News

Contra Costa County budget faces big challenges beyond COVID-19

County officials may spend $100 million on COVID-19-related expenses

Contra Costa County's 2020-2021 budget is balanced "at this moment," the county administrator said, but COVID-19 coronavirus-related expenses and other future obligations make for a less rosy future forecast.

Chief among the looming costs in the near future, County Administrator David Twa told the Contra Costa County Board of Supervisors this week, are $43 million a year to treat mentally ill jail inmates and an estimated $77 million a year in general fund money to support the Contra Costa Regional Medical Center in Martinez -- both significant increases.

"We have good fund balances (now), but we'll be spending them down over the next couple of years, irrespective of the COVID-19 issue," Twa said.

As for the COVID-19 coronavirus response, Twa said the county has expedited its purchasing process to help make sure county workers have needed masks, gowns and other personal protective equipment, as well as 100 new laptops to enable county workers to do their jobs remotely.

Twa said the county could well end up spending $100 million on COVID-19-related treatment and protection; he hopes the federal government will reimburse much of that, but added that there's no guarantee how much of that reimbursement Contra Costa County will see.

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Twa said it's possible property tax valuations could drop, too, as they did during the 2008 Great Recession. A loss of $37 million of that revenue, Twa said, "would create a significant hole in the budget."

Complicating matters further, County Supervisor Karen Mitchoff of Concord said, are probable lower sales tax and gas tax revenues, with people buying fewer things and driving fewer miles.

"This whole situation just continues to have a domino effect," Mitchoff said.

This vicious cycle will play out in all cities and counties during the COVID-19 pandemic, Supervisor John Gioia of Richmond said.

"We're going to go through more difficult financial times before things get better," Gioia said.

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Twa said the preliminary 2020-2021 Contra Costa County budget is already headed to the printer, but that dates for the county's budget hearings (April 21) and tentative adoption (May 12) are meaningless now, given all the COVID-19-related actions either taken or to be taken. Those hearings have now been delayed, but a budget must be passed by the end of September.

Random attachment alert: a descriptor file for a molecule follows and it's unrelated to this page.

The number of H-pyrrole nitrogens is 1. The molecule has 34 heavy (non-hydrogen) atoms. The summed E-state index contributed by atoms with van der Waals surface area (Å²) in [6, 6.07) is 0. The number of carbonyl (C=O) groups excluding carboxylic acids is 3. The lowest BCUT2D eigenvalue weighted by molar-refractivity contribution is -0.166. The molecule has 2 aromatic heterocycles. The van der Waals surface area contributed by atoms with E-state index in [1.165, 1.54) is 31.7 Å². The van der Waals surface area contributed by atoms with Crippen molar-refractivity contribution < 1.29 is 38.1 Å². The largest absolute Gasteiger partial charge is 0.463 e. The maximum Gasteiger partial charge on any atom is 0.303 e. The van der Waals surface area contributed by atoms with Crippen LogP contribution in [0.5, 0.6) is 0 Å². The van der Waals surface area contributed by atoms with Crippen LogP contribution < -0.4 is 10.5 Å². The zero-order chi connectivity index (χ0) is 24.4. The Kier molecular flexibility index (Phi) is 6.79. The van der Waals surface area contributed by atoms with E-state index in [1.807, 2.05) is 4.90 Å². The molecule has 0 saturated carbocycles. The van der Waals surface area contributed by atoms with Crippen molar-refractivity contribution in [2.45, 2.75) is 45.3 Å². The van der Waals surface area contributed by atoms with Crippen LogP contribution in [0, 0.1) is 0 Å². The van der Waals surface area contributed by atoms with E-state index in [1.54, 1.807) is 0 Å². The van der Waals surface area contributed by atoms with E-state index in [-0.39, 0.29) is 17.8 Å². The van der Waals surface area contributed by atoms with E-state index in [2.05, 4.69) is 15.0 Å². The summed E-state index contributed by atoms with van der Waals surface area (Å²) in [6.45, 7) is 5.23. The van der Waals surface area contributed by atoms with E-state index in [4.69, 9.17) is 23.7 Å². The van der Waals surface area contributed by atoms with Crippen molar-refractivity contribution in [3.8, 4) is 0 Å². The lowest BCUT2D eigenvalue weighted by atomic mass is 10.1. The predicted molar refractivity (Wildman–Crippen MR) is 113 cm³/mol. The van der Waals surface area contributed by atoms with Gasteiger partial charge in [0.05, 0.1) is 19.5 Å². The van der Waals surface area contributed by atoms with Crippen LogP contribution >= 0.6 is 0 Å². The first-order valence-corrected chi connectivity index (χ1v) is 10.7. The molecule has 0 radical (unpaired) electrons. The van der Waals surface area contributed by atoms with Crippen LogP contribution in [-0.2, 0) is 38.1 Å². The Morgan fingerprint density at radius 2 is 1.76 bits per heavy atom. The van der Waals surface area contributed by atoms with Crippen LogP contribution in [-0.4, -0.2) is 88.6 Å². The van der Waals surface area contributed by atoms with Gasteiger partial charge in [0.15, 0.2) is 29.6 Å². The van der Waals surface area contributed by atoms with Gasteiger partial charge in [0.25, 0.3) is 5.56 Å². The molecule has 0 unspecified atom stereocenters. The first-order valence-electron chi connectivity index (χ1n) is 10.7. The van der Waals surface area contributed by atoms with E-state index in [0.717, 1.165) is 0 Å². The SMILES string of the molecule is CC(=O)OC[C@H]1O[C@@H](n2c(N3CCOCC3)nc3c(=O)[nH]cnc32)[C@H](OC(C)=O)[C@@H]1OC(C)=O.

— Bay City News Service

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Contra Costa County budget faces big challenges beyond COVID-19

County officials may spend $100 million on COVID-19-related expenses

Uploaded: Wed, Apr 1, 2020, 12:03 pm

Contra Costa County's 2020-2021 budget is balanced "at this moment," the county administrator said, but COVID-19 coronavirus-related expenses and other future obligations make for a less rosy future forecast.

Chief among the looming costs in the near future, County Administrator David Twa told the Contra Costa County Board of Supervisors this week, are $43 million a year to treat mentally ill jail inmates and an estimated $77 million a year in general fund money to support the Contra Costa Regional Medical Center in Martinez -- both significant increases.

"We have good fund balances (now), but we'll be spending them down over the next couple of years, irrespective of the COVID-19 issue," Twa said.

As for the COVID-19 coronavirus response, Twa said the county has expedited its purchasing process to help make sure county workers have needed masks, gowns and other personal protective equipment, as well as 100 new laptops to enable county workers to do their jobs remotely.

Twa said the county could well end up spending $100 million on COVID-19-related treatment and protection; he hopes the federal government will reimburse much of that, but added that there's no guarantee how much of that reimbursement Contra Costa County will see.

Twa said it's possible property tax valuations could drop, too, as they did during the 2008 Great Recession. A loss of $37 million of that revenue, Twa said, "would create a significant hole in the budget."

Complicating matters further, County Supervisor Karen Mitchoff of Concord said, are probable lower sales tax and gas tax revenues, with people buying fewer things and driving fewer miles.

"This whole situation just continues to have a domino effect," Mitchoff said.

This vicious cycle will play out in all cities and counties during the COVID-19 pandemic, Supervisor John Gioia of Richmond said.

"We're going to go through more difficult financial times before things get better," Gioia said.

Twa said the preliminary 2020-2021 Contra Costa County budget is already headed to the printer, but that dates for the county's budget hearings (April 21) and tentative adoption (May 12) are meaningless now, given all the COVID-19-related actions either taken or to be taken. Those hearings have now been delayed, but a budget must be passed by the end of September.

— Bay City News Service

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